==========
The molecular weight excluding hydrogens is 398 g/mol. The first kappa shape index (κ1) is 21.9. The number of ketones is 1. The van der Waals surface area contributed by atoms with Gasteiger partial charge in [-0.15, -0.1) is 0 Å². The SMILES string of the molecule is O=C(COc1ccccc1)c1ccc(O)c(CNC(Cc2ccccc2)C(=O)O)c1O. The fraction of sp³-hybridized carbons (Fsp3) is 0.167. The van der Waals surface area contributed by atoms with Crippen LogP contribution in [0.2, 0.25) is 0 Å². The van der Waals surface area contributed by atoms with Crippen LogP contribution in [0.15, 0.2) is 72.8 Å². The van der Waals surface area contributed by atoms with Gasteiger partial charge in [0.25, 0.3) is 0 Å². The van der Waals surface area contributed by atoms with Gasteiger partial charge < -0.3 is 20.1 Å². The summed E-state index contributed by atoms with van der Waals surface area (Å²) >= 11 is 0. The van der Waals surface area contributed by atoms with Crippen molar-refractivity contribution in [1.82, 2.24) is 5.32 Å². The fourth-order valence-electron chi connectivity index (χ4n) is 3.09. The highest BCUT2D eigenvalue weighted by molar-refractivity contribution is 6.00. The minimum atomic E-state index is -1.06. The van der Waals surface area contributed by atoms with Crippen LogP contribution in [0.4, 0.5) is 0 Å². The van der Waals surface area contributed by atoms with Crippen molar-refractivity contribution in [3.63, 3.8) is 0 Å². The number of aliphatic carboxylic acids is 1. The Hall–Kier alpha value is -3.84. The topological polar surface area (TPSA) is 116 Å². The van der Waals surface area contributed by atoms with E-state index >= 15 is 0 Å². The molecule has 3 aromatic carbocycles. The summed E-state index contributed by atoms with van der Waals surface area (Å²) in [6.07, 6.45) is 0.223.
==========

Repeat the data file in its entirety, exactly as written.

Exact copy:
The molecular weight excluding hydrogens is 398 g/mol. The first kappa shape index (κ1) is 21.9. The number of ketones is 1. The van der Waals surface area contributed by atoms with Gasteiger partial charge in [-0.15, -0.1) is 0 Å². The SMILES string of the molecule is O=C(COc1ccccc1)c1ccc(O)c(CNC(Cc2ccccc2)C(=O)O)c1O. The fraction of sp³-hybridized carbons (Fsp3) is 0.167. The van der Waals surface area contributed by atoms with Crippen LogP contribution in [0.2, 0.25) is 0 Å². The van der Waals surface area contributed by atoms with Crippen LogP contribution in [0.15, 0.2) is 72.8 Å². The van der Waals surface area contributed by atoms with Gasteiger partial charge in [0.25, 0.3) is 0 Å². The van der Waals surface area contributed by atoms with Gasteiger partial charge < -0.3 is 20.1 Å². The summed E-state index contributed by atoms with van der Waals surface area (Å²) >= 11 is 0. The van der Waals surface area contributed by atoms with Crippen molar-refractivity contribution in [1.82, 2.24) is 5.32 Å². The fourth-order valence-electron chi connectivity index (χ4n) is 3.09. The highest BCUT2D eigenvalue weighted by molar-refractivity contribution is 6.00. The minimum atomic E-state index is -1.06. The van der Waals surface area contributed by atoms with Crippen LogP contribution in [0.4, 0.5) is 0 Å². The van der Waals surface area contributed by atoms with Crippen molar-refractivity contribution in [3.63, 3.8) is 0 Å². The number of aliphatic carboxylic acids is 1. The Hall–Kier alpha value is -3.84. The topological polar surface area (TPSA) is 116 Å². The van der Waals surface area contributed by atoms with E-state index >= 15 is 0 Å². The molecule has 3 aromatic carbocycles. The summed E-state index contributed by atoms with van der Waals surface area (Å²) in [6.07, 6.45) is 0.223.